"Thank you, no, Captain," replied Curunir, his dark eyes glinting with strange mirth. "I do not fear your bogeys and night terrors. This place is not haunted, as you deem, though I acknowledge that a dark shadow lies upon it. But you will suffer no harm here - not unless the Enemy himself should return. Even then, you might be able to hold this strong tower against him for a time, if only you retained sufficient courage."

"Surely that black day will never come," replied Bregolas. "The Enemy met his doom long ago, they say. But follow me! I will show you to your quarters, and then bid you good night. My men upon the walls could doubtless use my company."

The Dawn had arrived grey and cloudy, threatening a spring rainfall, and the light of the rising Sun was trapped in the clouds. The sky was thus suffused with an angry red glow, and framed by the rocky walls of the narrow defile known as the Nameless Pass. Curunir journeyed up this pass, his horse plodding slowly and neighing uncertainly as a cold wind soared downwards, whistling and moaning, into the Ithil vale below. He turned his glance behind him, and for a few moments looked upon the distant green vale of Ithil and its pine clad hills, and the fair tower of Minas Ithil rising pale and slim from the meadow, its appearance as charming now as it had been at night, despite all the dark whispers of its garrison.

"Indeed the Ringwraiths did their work all too well," whispered Curunir. "I had thought some hex might have been left upon Minas Ithil that would in time harm the Men who dwell there directly. Yet more subtle were the wiles of the Witch King. For by his Black Art, a nameless fear shrouds that valley and its tower, and numbs the hearts of its garrison. Should the Enemy ever return, the Gondor-men will doubtless flee at his approach and that of his minions, rather than hold the tower until reinforcements arrive as they should. Truly is it said that fear has ever been one of Sauron's chief weapons." Sighing, he turned his gaze back up the pass, to the East, encouraging his reluctant mount to push forward to the crest of the road so that he could gaze down for the first time into Mordor, the Black Land of the Enemy.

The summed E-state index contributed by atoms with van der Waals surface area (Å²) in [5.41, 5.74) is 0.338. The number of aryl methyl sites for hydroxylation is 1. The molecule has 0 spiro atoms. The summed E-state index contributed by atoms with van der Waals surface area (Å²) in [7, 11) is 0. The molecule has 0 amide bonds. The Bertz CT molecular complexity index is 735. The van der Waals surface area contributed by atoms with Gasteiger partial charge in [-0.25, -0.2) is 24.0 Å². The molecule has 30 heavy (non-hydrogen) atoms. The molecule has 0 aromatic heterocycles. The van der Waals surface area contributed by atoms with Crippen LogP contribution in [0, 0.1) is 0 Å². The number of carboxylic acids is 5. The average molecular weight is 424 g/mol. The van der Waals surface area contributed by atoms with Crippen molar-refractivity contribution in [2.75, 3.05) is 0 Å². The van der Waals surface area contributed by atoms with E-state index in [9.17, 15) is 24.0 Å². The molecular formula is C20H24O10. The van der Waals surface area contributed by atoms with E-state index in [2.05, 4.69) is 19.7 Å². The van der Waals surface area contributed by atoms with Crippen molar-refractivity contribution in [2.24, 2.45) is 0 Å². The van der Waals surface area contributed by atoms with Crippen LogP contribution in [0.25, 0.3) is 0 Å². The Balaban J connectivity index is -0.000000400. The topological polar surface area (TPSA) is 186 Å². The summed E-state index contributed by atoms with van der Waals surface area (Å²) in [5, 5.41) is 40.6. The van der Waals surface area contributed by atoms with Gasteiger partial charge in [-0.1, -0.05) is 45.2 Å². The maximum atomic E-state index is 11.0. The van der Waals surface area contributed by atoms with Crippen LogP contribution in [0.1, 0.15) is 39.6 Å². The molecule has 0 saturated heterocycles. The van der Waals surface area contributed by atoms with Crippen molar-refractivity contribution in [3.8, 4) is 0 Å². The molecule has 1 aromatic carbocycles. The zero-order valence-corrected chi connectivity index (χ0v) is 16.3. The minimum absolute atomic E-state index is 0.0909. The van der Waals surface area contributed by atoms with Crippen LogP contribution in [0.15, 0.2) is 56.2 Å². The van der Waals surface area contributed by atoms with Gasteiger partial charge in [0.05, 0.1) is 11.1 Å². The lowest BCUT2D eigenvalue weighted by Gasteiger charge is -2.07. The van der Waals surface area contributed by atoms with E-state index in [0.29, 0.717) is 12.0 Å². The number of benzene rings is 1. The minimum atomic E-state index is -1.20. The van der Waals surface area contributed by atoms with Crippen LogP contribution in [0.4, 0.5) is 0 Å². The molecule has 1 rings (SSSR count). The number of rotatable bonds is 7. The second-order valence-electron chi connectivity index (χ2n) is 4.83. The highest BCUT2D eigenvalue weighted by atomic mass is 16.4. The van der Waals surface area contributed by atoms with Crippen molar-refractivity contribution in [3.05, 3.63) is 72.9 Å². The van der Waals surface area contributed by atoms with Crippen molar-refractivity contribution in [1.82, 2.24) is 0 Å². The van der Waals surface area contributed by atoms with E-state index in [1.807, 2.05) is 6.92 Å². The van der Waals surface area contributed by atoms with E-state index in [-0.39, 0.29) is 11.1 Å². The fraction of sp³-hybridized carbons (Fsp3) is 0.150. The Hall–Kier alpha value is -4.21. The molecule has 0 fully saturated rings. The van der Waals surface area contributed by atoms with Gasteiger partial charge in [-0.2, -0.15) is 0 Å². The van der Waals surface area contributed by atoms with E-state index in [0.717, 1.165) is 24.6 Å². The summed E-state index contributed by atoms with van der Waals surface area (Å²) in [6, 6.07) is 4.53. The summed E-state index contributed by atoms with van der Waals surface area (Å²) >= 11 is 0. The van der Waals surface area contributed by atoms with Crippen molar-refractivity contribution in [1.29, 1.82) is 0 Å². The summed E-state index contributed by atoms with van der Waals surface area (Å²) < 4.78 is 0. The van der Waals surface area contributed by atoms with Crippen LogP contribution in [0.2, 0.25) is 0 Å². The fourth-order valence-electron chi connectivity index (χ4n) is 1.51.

At length, he reached the crest, and gasped as his horse reared back, foaming at the mouth with terror as the ruined land unfolded before his gaze. Beneath the ruddy clouds, and beyond the broken teeth of the Morgai, the eastern outlier of the Mountains of Shadow, there lay the barren ash and dust, the reeking pits, the stains of brimstone and muck vomited forth from the tortured earth, that had disfigured the plain of Gorgoroth since Sauron the Abhorred first took it as his own domain. The land was utterly dead and void, and not a sound could be heard but the cold East wind scouring the barren rock and dust.

Above all stood Orodruin, the Mountain of Fire, known to the Gondor-men as Mount Doom. Its gray bulk soared above the barren deserts of the plain; still and silent it had stood for many centuries, yet Curunir knew that that the fires of inner earth still burned within. Beyond Mount Doom, he could see a smooth platform beneath a spur of the Ash Mountains; the foundations of the Barad-dur, the Dark Tower of the Enemy. A thousand years ago had Isildur torn that tower to the ground, yet its foundations had proved impregnable to any assault. To find out why was one of the many tasks that faced Curunir as he delved into the mysteries of the Black Land.

"Such power and nobility was vested in the one known in this Middle Earth as Sauron," whispered Curunir, as he stroked the flanks of his steed, restoring its calm. "Such potential. It is a tragedy to think of all the good that he could have accomplished, and then see the uses to which he has put his power; only to burn and destroy, to blast and wither. Morgoth turned Sauron to evil, and twisted and corrupted his spirit beyond all recognition, as he twisted and corrupted all things that came under his dominion." He sighed, his dark eyes mournful. "We Istari can only hope that we never succumb to Sauron's fate."

Urging his reluctant mount forward, Curunir began his long descent from the Nameless Pass into the Black Land.